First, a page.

How a GFCI Can Protect You at Home and Off Site
A break in the low-resistance grounding path from a tool or electrical system will result in a ground-fault, and electrical current can instead take a path through the user to the ground. This unfortunate occurrence will result in either severe injuries or death.
A GFCI is a rapidly activated circuit breaker that can shut off electric power when there’s ground-fault in 1/40th of a second. It functions by measuring the amount of current traveling to and from equipment along the circuit conductors. If their amounts differ by about five milliamperes, the GFCI will interrupt the current.
A GFCI is designed to trip fast enough for the prevention of electrical incidents. Proper installation and maintenance will ensure that current it cut the instant a faulty tool is plugged in.
Unfortunately, if the grounding conductor is not low-impedance or intact, a GFCI may not trip until a path is provided by the user. Although he or she will get a shock, the GFCI should trip fast enough so that it won’t be harmful.
A GFCI will not offer protection from line contact hazards, such as a person grasping a couple of “hot” wires, holding a neutral and hot wire in each hand, or touching an overhead power line. Nevertheless, there will be protection from a ground fault, the most typical electrical shock hazard. Moreover, it will protect against overheating, fires, and damaged wire insulation.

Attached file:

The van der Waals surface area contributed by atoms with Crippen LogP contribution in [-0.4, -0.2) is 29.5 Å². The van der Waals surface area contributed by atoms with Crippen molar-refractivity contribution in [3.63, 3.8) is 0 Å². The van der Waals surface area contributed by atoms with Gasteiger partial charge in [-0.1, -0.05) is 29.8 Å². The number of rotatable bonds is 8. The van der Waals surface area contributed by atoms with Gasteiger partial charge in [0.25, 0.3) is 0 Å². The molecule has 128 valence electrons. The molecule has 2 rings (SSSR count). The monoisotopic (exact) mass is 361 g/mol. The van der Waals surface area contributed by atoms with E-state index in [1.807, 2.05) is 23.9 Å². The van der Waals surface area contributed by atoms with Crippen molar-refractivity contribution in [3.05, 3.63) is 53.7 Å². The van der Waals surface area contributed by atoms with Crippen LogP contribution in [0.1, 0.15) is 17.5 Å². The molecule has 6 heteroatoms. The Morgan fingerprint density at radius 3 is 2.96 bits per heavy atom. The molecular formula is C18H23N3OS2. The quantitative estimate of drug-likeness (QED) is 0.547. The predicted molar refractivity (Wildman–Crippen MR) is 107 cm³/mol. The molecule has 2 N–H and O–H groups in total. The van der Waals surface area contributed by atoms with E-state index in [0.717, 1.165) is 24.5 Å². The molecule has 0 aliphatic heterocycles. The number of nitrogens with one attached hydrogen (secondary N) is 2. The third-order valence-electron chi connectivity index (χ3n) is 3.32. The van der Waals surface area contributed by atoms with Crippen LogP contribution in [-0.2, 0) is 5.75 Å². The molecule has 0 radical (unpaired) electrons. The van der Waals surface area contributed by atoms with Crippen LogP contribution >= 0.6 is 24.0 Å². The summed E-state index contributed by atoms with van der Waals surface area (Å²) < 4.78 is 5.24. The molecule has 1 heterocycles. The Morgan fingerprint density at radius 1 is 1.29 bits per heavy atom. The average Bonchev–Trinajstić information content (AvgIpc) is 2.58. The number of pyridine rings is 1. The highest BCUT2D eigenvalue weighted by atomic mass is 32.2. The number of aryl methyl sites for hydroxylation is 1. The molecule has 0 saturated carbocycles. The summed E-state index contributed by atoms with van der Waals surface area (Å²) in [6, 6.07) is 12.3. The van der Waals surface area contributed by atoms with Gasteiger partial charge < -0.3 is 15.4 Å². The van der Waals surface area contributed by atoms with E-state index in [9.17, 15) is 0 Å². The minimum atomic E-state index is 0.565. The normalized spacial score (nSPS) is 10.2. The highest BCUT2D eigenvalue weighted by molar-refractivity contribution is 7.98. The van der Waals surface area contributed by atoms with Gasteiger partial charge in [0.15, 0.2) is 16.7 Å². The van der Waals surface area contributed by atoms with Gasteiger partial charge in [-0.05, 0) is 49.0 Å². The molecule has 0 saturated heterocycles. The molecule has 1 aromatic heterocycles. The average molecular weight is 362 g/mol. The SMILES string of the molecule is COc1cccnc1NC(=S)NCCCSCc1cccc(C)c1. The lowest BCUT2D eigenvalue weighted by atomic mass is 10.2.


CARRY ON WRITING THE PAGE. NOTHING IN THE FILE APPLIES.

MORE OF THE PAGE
For using power tools off-site, below are three types of GFCIs:
Incorporating a GFCI device within one or more receptacle outlets, the receptacle types are increasingly gaining traction due to their affordability.
Coming in a number of styles, portable type GFCIs are made for ease of transport. Several models can use existing non-GFCI outlets or connect via a cord and plug configuration. Portable types feature a no-voltage release device that will cut power to outlets when a supply conductor is open. Outdoor GFCIs are built with waterproof enclosures to withstand the elements.
An attachment plug featuring the GFCI module, the Cord-Connected Type protects the cord and other equipment attached. It also has test and reset buttons. Similar to the portable type, it also has a no-voltage release device.
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